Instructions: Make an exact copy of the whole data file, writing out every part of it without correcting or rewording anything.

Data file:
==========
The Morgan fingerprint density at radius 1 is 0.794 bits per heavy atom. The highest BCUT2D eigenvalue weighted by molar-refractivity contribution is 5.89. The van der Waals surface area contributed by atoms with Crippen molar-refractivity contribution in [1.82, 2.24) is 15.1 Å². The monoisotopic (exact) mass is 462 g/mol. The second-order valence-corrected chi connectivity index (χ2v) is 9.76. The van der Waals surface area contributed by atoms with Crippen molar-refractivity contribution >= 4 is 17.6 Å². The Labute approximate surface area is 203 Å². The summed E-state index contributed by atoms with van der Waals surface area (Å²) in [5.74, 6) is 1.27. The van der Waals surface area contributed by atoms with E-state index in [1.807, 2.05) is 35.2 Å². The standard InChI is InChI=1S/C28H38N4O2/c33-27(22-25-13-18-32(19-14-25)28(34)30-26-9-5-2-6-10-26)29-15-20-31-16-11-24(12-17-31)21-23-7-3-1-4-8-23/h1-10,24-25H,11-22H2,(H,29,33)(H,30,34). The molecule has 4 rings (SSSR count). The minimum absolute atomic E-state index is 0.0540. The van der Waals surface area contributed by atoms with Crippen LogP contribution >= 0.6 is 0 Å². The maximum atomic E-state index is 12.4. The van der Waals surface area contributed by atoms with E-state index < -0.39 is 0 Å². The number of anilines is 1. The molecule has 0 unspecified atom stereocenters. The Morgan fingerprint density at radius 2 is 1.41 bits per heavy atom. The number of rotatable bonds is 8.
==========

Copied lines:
The Morgan fingerprint density at radius 1 is 0.794 bits per heavy atom. The highest BCUT2D eigenvalue weighted by molar-refractivity contribution is 5.89. The van der Waals surface area contributed by atoms with Crippen molar-refractivity contribution in [1.82, 2.24) is 15.1 Å². The monoisotopic (exact) mass is 462 g/mol. The second-order valence-corrected chi connectivity index (χ2v) is 9.76. The van der Waals surface area contributed by atoms with Crippen molar-refractivity contribution >= 4 is 17.6 Å². The Labute approximate surface area is 203 Å². The summed E-state index contributed by atoms with van der Waals surface area (Å²) in [5.74, 6) is 1.27. The van der Waals surface area contributed by atoms with E-state index in [1.807, 2.05) is 35.2 Å². The standard InChI is InChI=1S/C28H38N4O2/c33-27(22-25-13-18-32(19-14-25)28(34)30-26-9-5-2-6-10-26)29-15-20-31-16-11-24(12-17-31)21-23-7-3-1-4-8-23/h1-10,24-25H,11-22H2,(H,29,33)(H,30,34). The molecule has 4 rings (SSSR count). The minimum absolute atomic E-state index is 0.0540. The van der Waals surface area contributed by atoms with Crippen LogP contribution >= 0.6 is 0 Å². The maximum atomic E-state index is 12.4. The van der Waals surface area contributed by atoms with E-state index < -0.39 is 0 Å². The number of anilines is 1. The molecule has 0 unspecified atom stereocenters. The Morgan fingerprint density at radius 2 is 1.41 bits per heavy atom. The number of rotatable bonds is 8.